Dean Sweetman:  And there'll be someone's neighbors dog who's going to be saying, hey, I'm a part of the March for Dimes, and we're doing Giving Tuesday. So it's, that's how I started listening, hearing other people talk about it.

Jim Sheppard:   They'll see online. They'll see it. Several other things. It's an opportunity to engage nominal givers or non givers in something that doesn't benefit your church. I'll talk about that in a minute, because I think you're really, if you're going to do Giving Tuesday properly for the church, it's not about money that comes to you. Say everything we take in on this date goes to where. One or two projects. Whatever that is. We'll talk about that in a minute.

Jim Sheppard:   I think it's a way to engage younger givers. Churches are very, very, you know this, Dean, using your platform, because they can't get to them. And they need a robust giving platform. Something that younger givers will actually use. There's a lot of platforms out there, but there's a whole bunch of them that's just not any good to use. Most in fact, most of them that comes out of the church management system, but I'd tell them all, oh, I was like, I love the church management systems. There's not a one of them that has a decent giving interface. And so they'll say to me, well, you know, my people don't like to use that. Well, I'll tell you why they don't to use it. It's not a good one. It's awful.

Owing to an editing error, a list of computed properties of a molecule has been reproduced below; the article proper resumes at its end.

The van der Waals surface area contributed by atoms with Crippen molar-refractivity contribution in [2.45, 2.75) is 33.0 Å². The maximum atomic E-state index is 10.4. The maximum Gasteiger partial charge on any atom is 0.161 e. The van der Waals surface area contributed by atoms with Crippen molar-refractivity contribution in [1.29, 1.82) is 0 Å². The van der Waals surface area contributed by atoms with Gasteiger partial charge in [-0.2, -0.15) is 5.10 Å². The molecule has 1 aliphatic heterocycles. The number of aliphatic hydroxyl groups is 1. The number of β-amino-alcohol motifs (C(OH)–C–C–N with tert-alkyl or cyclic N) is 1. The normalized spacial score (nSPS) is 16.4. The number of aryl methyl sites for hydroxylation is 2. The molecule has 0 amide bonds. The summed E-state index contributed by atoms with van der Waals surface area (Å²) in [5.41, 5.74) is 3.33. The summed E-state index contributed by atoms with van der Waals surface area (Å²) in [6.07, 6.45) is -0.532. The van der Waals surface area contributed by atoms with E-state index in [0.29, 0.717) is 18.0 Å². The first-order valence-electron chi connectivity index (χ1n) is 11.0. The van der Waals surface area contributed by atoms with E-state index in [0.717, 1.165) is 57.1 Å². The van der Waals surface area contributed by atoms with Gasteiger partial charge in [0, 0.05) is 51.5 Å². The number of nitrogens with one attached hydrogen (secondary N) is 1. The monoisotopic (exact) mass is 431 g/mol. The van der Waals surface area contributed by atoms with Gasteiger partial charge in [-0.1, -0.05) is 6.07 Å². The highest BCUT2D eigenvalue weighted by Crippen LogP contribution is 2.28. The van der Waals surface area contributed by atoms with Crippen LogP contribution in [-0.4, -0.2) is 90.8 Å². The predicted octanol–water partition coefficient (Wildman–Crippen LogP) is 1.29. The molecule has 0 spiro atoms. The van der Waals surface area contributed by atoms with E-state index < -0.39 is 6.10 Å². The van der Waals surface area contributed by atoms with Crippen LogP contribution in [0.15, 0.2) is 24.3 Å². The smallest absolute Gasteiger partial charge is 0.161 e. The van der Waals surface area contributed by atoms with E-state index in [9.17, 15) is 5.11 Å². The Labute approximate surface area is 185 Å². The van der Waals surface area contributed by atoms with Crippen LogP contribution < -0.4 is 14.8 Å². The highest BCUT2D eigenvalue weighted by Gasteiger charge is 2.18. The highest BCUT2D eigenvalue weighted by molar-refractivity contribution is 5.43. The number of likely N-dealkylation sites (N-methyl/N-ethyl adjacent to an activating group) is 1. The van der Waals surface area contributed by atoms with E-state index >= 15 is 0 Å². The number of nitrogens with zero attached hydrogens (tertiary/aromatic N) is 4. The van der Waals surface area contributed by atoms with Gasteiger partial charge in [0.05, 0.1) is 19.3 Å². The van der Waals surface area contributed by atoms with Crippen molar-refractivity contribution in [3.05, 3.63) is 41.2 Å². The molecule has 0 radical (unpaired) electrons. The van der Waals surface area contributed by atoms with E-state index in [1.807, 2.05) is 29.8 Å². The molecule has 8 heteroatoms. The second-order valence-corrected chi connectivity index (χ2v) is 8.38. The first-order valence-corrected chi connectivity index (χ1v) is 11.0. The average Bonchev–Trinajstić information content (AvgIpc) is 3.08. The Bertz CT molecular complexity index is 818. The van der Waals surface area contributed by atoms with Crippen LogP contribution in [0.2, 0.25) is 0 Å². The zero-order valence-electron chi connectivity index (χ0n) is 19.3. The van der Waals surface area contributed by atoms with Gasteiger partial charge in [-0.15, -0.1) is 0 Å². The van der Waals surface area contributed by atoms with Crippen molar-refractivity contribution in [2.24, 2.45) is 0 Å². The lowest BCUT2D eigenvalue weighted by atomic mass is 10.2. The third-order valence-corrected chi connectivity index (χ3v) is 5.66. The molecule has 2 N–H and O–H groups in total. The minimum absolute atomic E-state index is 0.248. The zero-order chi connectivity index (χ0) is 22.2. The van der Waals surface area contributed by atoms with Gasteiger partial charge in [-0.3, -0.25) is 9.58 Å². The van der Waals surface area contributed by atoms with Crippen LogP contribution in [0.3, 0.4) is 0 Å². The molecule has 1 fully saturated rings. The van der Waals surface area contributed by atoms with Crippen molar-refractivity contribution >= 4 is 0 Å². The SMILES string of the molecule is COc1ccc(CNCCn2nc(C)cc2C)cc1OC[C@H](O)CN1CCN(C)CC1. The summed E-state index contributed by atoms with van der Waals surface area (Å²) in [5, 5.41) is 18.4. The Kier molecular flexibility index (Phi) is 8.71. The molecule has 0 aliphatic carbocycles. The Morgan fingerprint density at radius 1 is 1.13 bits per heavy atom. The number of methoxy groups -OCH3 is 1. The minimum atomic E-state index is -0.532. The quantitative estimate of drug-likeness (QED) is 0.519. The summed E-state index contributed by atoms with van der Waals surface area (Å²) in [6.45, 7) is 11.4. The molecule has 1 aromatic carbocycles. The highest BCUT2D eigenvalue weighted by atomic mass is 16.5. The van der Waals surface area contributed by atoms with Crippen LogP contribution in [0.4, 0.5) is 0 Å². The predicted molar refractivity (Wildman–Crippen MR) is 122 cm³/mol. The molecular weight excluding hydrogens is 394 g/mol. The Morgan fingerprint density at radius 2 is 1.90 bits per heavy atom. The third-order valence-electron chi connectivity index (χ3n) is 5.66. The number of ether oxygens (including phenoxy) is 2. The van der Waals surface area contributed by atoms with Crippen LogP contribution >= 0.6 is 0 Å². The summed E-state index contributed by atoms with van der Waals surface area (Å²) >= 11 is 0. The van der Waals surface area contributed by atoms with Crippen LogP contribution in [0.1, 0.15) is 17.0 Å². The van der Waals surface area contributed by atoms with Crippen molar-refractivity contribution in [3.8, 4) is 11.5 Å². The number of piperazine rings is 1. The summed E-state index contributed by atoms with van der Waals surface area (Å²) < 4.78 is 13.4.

Frank Barry:    If it's clunky and hard-

Jim Sheppard:   It's awful. Yeah. Other than that, it works.

Frank Barry:    Yeah.

Jim Sheppard:   So you can really promote this to your younger givers who tend to be more cause oriented. I want to say tend to be. They're not exclusively that. People think that, but they're not. But they tend to be that.

Dean Sweetman:  The baby boomer generation.

Jim Sheppard:   Right, exactly. What they are is a little bit of anti-institutional. So if we can present the church as more a part of a movement, a charitable cause, something that's doing human good on that Giving Tuesday, we've got a better chance to activate. This is the word, activate some new donors. I mean churches are notoriously bad-

Frank Barry:    Not language that the church uses.